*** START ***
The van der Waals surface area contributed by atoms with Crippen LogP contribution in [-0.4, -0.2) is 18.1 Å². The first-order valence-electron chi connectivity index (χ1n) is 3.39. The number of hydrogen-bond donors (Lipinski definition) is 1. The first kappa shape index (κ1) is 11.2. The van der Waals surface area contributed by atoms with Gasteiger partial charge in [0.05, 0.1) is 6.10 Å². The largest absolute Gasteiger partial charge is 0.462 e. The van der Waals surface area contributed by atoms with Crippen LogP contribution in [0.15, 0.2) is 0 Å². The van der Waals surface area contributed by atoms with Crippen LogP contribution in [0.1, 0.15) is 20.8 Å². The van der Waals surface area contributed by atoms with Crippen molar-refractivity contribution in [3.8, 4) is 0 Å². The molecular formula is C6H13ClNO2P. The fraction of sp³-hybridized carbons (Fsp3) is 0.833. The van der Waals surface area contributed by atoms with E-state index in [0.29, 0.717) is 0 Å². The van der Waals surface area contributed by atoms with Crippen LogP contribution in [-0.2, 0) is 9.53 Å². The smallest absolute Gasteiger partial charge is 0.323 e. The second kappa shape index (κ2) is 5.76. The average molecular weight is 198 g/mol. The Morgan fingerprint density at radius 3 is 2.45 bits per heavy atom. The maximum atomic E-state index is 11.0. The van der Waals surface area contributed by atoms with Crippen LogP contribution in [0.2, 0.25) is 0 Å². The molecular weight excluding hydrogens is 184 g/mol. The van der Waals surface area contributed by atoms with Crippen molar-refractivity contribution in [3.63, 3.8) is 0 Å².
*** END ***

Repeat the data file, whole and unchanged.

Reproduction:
The van der Waals surface area contributed by atoms with Crippen LogP contribution in [-0.4, -0.2) is 18.1 Å². The first-order valence-electron chi connectivity index (χ1n) is 3.39. The number of hydrogen-bond donors (Lipinski definition) is 1. The first kappa shape index (κ1) is 11.2. The van der Waals surface area contributed by atoms with Gasteiger partial charge in [0.05, 0.1) is 6.10 Å². The largest absolute Gasteiger partial charge is 0.462 e. The van der Waals surface area contributed by atoms with Crippen LogP contribution in [0.15, 0.2) is 0 Å². The van der Waals surface area contributed by atoms with Crippen LogP contribution in [0.1, 0.15) is 20.8 Å². The van der Waals surface area contributed by atoms with Crippen molar-refractivity contribution in [3.8, 4) is 0 Å². The molecular formula is C6H13ClNO2P. The fraction of sp³-hybridized carbons (Fsp3) is 0.833. The van der Waals surface area contributed by atoms with E-state index in [0.29, 0.717) is 0 Å². The van der Waals surface area contributed by atoms with Crippen LogP contribution in [-0.2, 0) is 9.53 Å². The smallest absolute Gasteiger partial charge is 0.323 e. The second kappa shape index (κ2) is 5.76. The average molecular weight is 198 g/mol. The Morgan fingerprint density at radius 3 is 2.45 bits per heavy atom. The maximum atomic E-state index is 11.0. The van der Waals surface area contributed by atoms with Crippen LogP contribution in [0.2, 0.25) is 0 Å². The molecular weight excluding hydrogens is 184 g/mol. The van der Waals surface area contributed by atoms with Crippen molar-refractivity contribution in [3.63, 3.8) is 0 Å².